Sunday, September 30, 2012


We went to the Oakland Coliseum today to see the A's smash the Seattle Mariners. I believe they won because I spent the last two innings drawing Coco Crisp and Yoenis Cespedes as dogs. That, and they are professional ball players.

Sometimes I think the world looks better when you close your eyes and pretend everyone is just a big, barking animal. Then I open them and remember, oh yeah, that's not so far off. And what's better - we can both catch balls.

Thursday, September 20, 2012

Authors & Illustrators for Children

In case you had any doubts about the 2012 election - try asking a kid.

This ad is brought to you by the lovely writers and artists of Authors and Illustrators for Children, a nonprofit co-founded by my aunt, April Halprin Wayland, writer, activist, poet extraordinaire.

Monday, September 17, 2012

My JDRF pitch

The leaves are turning. The wind is shifting. The universe holds its breath: it knows. It is fundraising season.

Every October my family and I raise money for the Juvenile Diabetes Research Foundation, a nonprofit whose funds go directly to research that affects the lives of people living with type 1 diabetes. If you've ever read this blog, or perchance glanced at the machine on my hip, you know why we do this. That song never changes. This year, instead of appealing to your pocketbook for my own benefit, I want you to shift your focus.

This year I want to raise money for JDRF to support the parents and caregivers of people with type 1. For decades type 1 diabetes was known as "juvenile diabetes" because it is typically is diagnosed in children and adolescents. Type 1 is autoimmune, which means that the body develops uber-powerful antibodies that destroy the islets of Langerhans -- those oh-so-special cells that create insulin. Insulin is the hormone that makes it possible for us to metabolize all the sugar we eat. It is what lets us use what we put in our bodies for energy. It is also easily destroyed by digestive enzymes, which means that for those of us who no longer make it, the best way for us to get the hormones we need is to inject them through the skin. The go-to method for treating type 1 is multiple injection therapy; depending on your age, size, metabolism, and the kind of insulin you take, you could be taking anywhere from one to five shots a day. An increasing number of diabetics take insulin through an insulin pump, an amazing little machine that requires daily upkeep. Not to mention testing your blood sugar, which must be done with minute lancets that pierce through the fleshy skin of your fingers.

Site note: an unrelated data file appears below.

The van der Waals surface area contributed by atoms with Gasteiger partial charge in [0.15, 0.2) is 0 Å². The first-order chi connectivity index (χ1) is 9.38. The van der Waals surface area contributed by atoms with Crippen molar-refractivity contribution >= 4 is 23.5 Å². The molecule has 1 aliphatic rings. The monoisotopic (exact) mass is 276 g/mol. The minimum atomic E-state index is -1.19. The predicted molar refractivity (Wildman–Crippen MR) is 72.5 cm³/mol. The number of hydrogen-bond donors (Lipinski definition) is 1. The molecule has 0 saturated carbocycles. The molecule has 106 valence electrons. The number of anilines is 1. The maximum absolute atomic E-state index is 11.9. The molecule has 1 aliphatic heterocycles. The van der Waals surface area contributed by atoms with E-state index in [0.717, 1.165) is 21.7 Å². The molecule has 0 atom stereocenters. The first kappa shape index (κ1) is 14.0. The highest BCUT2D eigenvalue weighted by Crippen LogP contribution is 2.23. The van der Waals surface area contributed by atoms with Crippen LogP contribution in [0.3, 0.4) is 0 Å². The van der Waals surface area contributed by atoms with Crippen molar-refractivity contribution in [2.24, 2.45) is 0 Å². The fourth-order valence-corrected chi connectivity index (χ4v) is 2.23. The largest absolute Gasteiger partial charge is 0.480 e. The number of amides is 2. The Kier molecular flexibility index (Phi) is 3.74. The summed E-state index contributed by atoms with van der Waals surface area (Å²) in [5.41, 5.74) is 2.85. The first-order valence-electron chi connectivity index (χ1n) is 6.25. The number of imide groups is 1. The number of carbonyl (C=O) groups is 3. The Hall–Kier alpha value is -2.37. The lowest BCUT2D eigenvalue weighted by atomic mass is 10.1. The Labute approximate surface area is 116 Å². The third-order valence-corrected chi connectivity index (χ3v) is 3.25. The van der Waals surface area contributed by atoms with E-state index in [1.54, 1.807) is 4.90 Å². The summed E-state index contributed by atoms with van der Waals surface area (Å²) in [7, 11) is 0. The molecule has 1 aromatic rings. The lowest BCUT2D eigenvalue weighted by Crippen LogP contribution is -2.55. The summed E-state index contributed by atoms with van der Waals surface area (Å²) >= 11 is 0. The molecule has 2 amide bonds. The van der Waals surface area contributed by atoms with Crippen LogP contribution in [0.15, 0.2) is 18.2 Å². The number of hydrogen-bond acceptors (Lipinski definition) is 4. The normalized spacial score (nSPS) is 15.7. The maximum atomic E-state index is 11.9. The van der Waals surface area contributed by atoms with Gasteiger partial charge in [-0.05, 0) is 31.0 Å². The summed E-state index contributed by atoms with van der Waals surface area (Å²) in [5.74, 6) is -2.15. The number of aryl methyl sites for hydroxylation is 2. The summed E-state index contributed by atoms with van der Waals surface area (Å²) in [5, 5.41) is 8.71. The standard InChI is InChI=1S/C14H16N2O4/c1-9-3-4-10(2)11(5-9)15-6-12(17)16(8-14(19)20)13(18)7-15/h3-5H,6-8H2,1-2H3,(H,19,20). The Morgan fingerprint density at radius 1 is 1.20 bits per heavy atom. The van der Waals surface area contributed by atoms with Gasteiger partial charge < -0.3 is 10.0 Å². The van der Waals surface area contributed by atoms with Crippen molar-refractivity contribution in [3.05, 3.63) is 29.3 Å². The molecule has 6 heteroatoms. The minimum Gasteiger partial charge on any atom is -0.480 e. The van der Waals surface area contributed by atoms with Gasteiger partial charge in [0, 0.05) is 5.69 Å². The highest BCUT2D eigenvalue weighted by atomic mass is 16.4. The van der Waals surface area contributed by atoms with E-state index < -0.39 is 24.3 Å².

This is a lot for a little kid to think about. I can only imagine what it must feel like for their parents, siblings, and caregivers.

I think about all the things my parents have done for me -- regular parent stuff, like making me dinner every night as a child, or teaching me how to assemble a tent, or shlepping across the state with my rowing team in high school -- and somehow it is all raised to the power of three when insulin gets involved. How they must have worried when I left the country - alone - not once or twice, but three times. What must have been going through their mind when I'd call them from somewhere far away because I'd lost my blood sugar monitor or gotten low at work or been denied coverage or gotten food poisoning and threw up my dosage. I remember the way my parents handled health insurance companies, and the graceful way they taught me to be unashamed for this thing that sidled its way into our lives.

I think about the kids I met at camp, many of them still too young or unprepared to give themselves their own injections. Somehow it was one thousand times harder for me to give them their shots than to take my own. I remember their parents at the end of the week: the ones that called to hash out dosages with camp nurses, the ones who took advantage of five days without carbohydrate counting to go on a little vacation of their own. What must that be like?